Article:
Chomsky (1986) sees Universal Grammar as “an intricate and highly constrained structure” consisting of “various subsystems of principles”.  These include “X-bar theory, binding theory, Case theory, theta theory, bounding theory ... and so forth – each containing certain principles with a limited degree of parametric variation. (12)

Up till now we have seen that Chomsky formulated UG in the modern sense and later he revised his theory. First of all UG is a part of Innateness Hypothesis and according to UG language is not learned but acquired. Linguistic structures are pre-wired in our brain and in time since a human gets input they appear. In additon, there are basic principles shared by all human languages across the world.


There are some criticisms to that model of course. The most notable one is the work of N. Evans and Levinson (2009) They argue that any universals are over-generalisations. They note that UG theorists overlook the enormous linguistic diversity. Furthermore, they think that linguistic universals are dependent of specific cultures. Linguistic universals are therefore more like cultural artefacts, rather than being codified in the human genome. (13) Nevertheless UG has been an important milestone in linguistics.


In conclusion the idea of UG could be seen even in mediaeval philosophy pioneered by some rationalist intellectuals. Then it was interrupted by structuralism and behaviorism in 20th century. Later Chomsky in late twenties made great criticisms to behaviorism and he insisted on rationalism. From than on nativist approaches have been adopted by linguists in language studies. As a part of his philosophy and thinking he developed the notion of UG and revised it many times. Still linguistic trend is UG even if there are criticisms mainly by cognitive linguists.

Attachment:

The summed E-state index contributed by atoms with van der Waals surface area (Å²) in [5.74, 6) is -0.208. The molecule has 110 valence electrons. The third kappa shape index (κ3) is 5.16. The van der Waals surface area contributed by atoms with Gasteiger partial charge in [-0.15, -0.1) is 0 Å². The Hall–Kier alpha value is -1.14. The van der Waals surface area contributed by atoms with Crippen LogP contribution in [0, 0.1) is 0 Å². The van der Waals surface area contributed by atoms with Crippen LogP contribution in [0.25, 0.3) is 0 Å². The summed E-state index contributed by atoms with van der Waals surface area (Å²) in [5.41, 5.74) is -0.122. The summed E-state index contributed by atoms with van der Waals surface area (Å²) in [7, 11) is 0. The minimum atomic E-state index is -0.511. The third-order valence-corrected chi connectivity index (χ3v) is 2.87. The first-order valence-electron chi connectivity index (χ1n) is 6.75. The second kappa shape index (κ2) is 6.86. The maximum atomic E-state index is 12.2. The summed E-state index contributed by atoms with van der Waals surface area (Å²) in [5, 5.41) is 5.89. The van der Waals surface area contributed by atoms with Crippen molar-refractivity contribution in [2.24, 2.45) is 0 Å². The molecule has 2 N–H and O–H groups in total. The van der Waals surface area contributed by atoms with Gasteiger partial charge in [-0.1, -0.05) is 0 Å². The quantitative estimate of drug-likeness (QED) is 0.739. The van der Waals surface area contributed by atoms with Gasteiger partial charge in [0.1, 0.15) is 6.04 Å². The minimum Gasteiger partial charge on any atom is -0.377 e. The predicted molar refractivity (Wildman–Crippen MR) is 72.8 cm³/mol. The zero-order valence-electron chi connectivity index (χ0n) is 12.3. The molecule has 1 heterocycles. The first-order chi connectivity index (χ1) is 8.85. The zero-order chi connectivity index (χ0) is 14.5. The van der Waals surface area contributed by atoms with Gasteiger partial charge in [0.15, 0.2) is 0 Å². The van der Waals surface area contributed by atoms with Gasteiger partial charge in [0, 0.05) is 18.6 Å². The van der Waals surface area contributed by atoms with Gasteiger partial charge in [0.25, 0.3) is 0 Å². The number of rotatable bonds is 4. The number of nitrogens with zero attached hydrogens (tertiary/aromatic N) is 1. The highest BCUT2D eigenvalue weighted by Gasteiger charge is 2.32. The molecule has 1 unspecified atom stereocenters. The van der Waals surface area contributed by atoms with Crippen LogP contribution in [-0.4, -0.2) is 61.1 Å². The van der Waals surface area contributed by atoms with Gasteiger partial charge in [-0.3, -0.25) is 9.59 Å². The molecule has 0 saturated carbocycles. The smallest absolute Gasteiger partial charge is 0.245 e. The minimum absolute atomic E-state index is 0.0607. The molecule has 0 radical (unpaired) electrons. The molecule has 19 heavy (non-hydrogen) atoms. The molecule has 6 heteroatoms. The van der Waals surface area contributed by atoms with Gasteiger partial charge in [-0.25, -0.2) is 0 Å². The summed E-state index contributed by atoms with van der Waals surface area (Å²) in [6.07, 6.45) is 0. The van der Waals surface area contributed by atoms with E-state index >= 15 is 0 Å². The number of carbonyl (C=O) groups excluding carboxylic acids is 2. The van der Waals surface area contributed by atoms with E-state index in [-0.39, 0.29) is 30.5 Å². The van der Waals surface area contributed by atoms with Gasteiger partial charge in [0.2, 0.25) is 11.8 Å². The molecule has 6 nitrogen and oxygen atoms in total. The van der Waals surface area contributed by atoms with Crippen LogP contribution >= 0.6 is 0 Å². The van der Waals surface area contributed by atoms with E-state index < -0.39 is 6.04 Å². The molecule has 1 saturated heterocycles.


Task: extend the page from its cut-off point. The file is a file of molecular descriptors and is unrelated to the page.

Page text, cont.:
REFERENCES

1) Trask,R.L. 1999. Key Concepts in Language and Linguistics. Routledge. Pg. 329
2) Campbell, Lyle. 2011. The History of Linguistics. Blackwell Reference Online.
3) Silva, Jose Felipe. 2011. Robert Kilwardby. Encyclopedia of Mediaeval Philosophy. Pg. 1148-1153
4) Ranta, Aarne. Type Theory and Universal Grammar.
5) www.iep.utm.edu./bacon-la/#SH5b Roger Bacon: Language.
6)Garnham, Alan. Garrod,Simon. Sanford Anthony. 2006. Handbook of Psycholinguistic. Pg. 2
7) Campbell, Lyle. 2011. The History of Linguistics. Blackwell Reference Online
8) Campbell, Lyle. 2011. The History of Linguistics. Blackwell Reference Online
9) Johansson, Sverker. 1991. Universal Grammar and the Innateness Hypothesis.
10) Trask,R.L. 1999. Key Concepts in Language and Linguistics. Routledge. Pg. 329
11) Kliesch, Christian. 2012. Making Sense of Syntax- Innate or Acquired? Journal of European Psychology Students. Vol. 3 Pg. 89
12) Dabrowska, Ewa. What Exactly is Universal Grammar and Has Anyone Seen It?
13) ) Kliesch, Christian. 2012. Making Sense of Syntax- Innate or Acquired? Journal of European Psychology Students. Vol. 3 Pg. 89-90